STATEMENT ON NEED FOR AN EVIDENTIARY HEARING Paige is not entitled to an evidentiary hearing. A petitioner has the burden of establishing the need for an evidentiary hearing, see Birt v. Montgomery, 725 F.2d 587, 591 (11th Cir. 1984) (en banc), and he would be entitled to a hearing only if his allegations, if proved, would establish his right to collateral relief, see Townsend v. Sain, 372 U.S. 293, 307 (1963). "Under Rules Governing Section 2255 Cases, Rule 4(b), a district court faced with a 2255 motion may make an order for its summary dismissal "[i]f it plainly appears from the face of the motion and any annexed exhibits and the prior proceedings in the case that the movant is not entitled to relief[.]" Broadwater v. United States, 292 F.3d 1302, 1303 (11th Cir. 2002) (quoting 28 U.S.C. foll. 2255). Accordingly, no hearing is required when the record establishes that a section 2255 claim lacks merit, see United States v. Lagrone, 727 F.2d 1037, 1038 (11th Cir. 1984), or that it is defaulted see McCleskey v. Zant, 499 U.S. 467, 494 (1991). Paige has not established any basis for an evidentiary hearing because the issues he raises procedurally defaulted and lack merit. Accordingly, the Court orders: That Andre Paige's motion to vacate (D-cv-1; cr-372) is denied. The Clerk is directed to enter judgment against Paige in the civil case and to close that case. CERTIFICATE OF APPEALABILITY AND LEAVE TO APPEAL IN FORMA PAUPERIS DENIED IT IS FURTHER ORDERED that Defendant is not entitled to a certificate of appealability. A prisoner seeking a motion to vacate has no absolute entitlement to appeal a district court's denial of his motion. 28 U.S.C. § 2253(c)(1). Rather, a district court must first issue a certificate of appealability (COA). Id. "A [COA] may issue AAA only if the applicant 20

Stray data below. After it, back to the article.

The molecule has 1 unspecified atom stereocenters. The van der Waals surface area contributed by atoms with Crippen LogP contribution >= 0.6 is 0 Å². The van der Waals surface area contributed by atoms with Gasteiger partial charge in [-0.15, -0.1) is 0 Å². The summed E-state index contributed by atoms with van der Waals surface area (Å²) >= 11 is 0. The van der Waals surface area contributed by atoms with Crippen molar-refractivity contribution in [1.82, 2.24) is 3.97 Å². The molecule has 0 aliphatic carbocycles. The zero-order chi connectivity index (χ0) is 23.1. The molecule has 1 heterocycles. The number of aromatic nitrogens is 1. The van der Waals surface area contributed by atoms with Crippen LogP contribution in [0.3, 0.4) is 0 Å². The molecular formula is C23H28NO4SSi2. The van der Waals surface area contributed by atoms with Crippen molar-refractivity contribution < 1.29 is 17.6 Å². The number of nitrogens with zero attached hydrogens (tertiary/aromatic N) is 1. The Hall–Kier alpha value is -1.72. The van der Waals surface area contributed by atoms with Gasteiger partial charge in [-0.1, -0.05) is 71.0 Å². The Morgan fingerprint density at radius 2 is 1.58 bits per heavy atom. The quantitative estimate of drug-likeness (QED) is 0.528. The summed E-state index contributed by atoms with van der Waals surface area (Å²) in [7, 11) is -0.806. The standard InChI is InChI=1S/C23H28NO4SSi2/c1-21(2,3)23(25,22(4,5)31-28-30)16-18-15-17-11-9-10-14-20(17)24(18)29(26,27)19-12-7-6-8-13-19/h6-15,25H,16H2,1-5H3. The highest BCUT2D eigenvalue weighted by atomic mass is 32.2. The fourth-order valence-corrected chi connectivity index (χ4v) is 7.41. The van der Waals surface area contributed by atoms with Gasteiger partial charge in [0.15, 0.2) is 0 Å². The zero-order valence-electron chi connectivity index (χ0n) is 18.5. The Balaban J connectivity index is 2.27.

has made a substantial showing of the denial of a constitutional right." Id. at § 2253(c)(2). To make such a showing, Defendant "must demonstrate that reasonable jurists would find the district court's assessment of the constitutional claims debatable or wrong," Tennard v. Dretke, 542 U.S. 274, 282 (2004) (quoting Slack v. McDaniel, 529 U.S. 473, 484 (2000)), or that "the issues presented were `adequate to deserve encouragement to proceed further, ' " Miller-El v. Cockrell, 537 U.S. 322, 335-36 (2003) (quoting Barefoot v. Estelle, 463 U.S. 880, 893 n. 4 (1983)). Defendant has not made the requisite showing in these circumstances. Finally, because Defendant is not entitled to a certificate of appealability, he is not entitled to appeal in forma pauperis. ORDERED at Tampa, Florida, on March 16, 2009.
AUSA: James A. Muench Andre T. Paige, Pro se